The policy doesn’t sound unreasonable to me. For the general retention policy, it makes sense to group by host, path, and user (as a tag). The problem arises with the special (but also reasonable) two-year policy because --keep-within 2y is never relative to <now> but relative to <last_snapshot_in_group>.
So stale users will never be cleaned out, because all the policies are done relative to their last snapshot. Creating a dummy tag to force all the backups into one group makes sense, but makes tags unusable for other things.
The concern is legitimate, but the use case is nevertheless not very compatible with the philosophy behind the restic retention policy. I can think of a few features that could address this, but none of them are currently implemented, and I’m not sure if they would get accepted:
Add switch to run forget policy relative to current time. That would clean out anything older than 2 years. I’ve seen this discussed on the forum and decided against.
A switch to --forget-last-snapshot would not work without a the above feature. Because the last snapshot looks brand-new to the forget command (relative to the newest snapshot in that group).
Allow --group-by=none to disable all groupings. This would clean out anything more than 2 years older than the most recent backup, which is probably just a few hours old. Not seen it discussed, but it does seem a bit dangerous.
Allow some more fine-grained control over grouping by tags. Selecting just specific tags for grouping. Seems somewhat complicated and somewhat dangerous.
FWIW, the original concern was that the latest snapshot for each “group” is preserved, it wasn’t about how the forget times are calculated and what they relate to.
This means that the concern is about how the grouping is done, and e.g. that if Bob and his computer is no longer with the company since three years, his latest snapshot is still kept.
One concern I have with that concern is that if you want to deviate from the grouping, then you are also deviating from the safety measure of making sure that each system (“group”) has at least one snapshot. The way you want it to work, you could theoretically end up with a situation where you have e.g. 100 systems backed up (or you think you do) and a lot of them for various reasons having failed backups are completely lost and don’t even have one single backup left in the repository for those failed systems (but happily have a bunch of snapshots for the rest of the systems). That’s a situation that the current design of the forget command prevents.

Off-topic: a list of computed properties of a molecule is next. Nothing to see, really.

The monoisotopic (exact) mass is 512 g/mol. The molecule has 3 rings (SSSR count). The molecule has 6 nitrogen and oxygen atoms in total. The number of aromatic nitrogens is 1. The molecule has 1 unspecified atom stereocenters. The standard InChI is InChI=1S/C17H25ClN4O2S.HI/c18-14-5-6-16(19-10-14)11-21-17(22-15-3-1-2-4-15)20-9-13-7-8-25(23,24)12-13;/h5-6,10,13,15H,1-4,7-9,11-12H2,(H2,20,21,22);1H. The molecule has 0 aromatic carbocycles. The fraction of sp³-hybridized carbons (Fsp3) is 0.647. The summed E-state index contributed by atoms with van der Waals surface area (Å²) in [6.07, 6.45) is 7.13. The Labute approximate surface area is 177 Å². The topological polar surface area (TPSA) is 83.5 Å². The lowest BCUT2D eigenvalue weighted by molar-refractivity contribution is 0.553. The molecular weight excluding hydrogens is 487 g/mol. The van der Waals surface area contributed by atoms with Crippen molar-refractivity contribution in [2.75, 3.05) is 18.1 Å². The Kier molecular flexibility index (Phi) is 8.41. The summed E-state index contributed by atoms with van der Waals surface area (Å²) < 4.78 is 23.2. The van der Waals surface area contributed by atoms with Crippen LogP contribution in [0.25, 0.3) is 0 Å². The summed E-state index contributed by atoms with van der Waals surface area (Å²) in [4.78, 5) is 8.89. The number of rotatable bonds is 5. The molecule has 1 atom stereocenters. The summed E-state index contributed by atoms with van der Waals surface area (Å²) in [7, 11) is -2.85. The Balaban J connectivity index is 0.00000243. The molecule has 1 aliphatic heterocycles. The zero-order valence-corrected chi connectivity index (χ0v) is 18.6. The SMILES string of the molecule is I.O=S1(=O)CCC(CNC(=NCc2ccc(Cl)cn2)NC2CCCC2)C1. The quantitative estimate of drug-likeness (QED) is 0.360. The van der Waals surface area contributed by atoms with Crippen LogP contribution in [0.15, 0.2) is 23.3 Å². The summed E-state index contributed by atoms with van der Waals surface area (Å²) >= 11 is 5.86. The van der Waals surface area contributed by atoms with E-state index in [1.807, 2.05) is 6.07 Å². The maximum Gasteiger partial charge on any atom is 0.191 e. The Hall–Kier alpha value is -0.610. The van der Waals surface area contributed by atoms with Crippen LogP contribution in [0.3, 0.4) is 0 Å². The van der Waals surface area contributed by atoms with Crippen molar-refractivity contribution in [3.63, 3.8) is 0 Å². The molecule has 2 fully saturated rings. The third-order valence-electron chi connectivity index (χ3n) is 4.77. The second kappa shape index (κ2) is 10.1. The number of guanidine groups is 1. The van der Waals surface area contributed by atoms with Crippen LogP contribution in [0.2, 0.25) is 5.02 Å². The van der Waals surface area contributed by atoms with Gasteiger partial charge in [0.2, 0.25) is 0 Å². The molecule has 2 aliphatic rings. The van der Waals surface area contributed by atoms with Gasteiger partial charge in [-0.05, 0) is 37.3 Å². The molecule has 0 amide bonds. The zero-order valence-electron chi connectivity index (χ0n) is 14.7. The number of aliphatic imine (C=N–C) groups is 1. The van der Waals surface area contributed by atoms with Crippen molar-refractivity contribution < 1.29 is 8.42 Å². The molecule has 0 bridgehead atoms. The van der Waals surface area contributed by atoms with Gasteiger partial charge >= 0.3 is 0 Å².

All in all I would say that your use case is better met by using separate repositories for each user (that’s more normal I’d say), or if you don’t want to do that (e.g. because of making use of deduplication between the users) simply script this. It’s just a matter of getting the list of snapshots and remove all those that are older than a certain date. As already shown, it’s literally just a very few lines of code.
I don’t think the suggested option would be implemented in restic, when there are better ways to solve this.
Host is just that - many users have two computers so this is important. Tags are just usernames, and occasionally notes for myself (“before_reimage, before_upgrade” etc). Also some machines are shared by multiple people, so the user matters. Some backups are manual, and include C:\users, others are C:\users\aspecificuser. Just sort of depends. And I like being able to say “restic snapshots --tag aspecificuser” and seeing every machine I have a backup from, for them.
I would do this - and might HAVE to do this eventually, depending on how large the repo grows - but a LOT of users from the same labs have duplicate data. I may just make a repo per-lab, but then that wouldn’t solve my dilemma here.
I’ll have to play around with this. Haven’t used R yet. But thanks!
I still think it wouldn’t be unreasonable to have a flag that is well-described with WARNINGS for power users that would do this, though. But eh, I get it, too. Just frustrating from a power user’s perspective. If I want to nuke my repo, I should be able to nuke my repo haha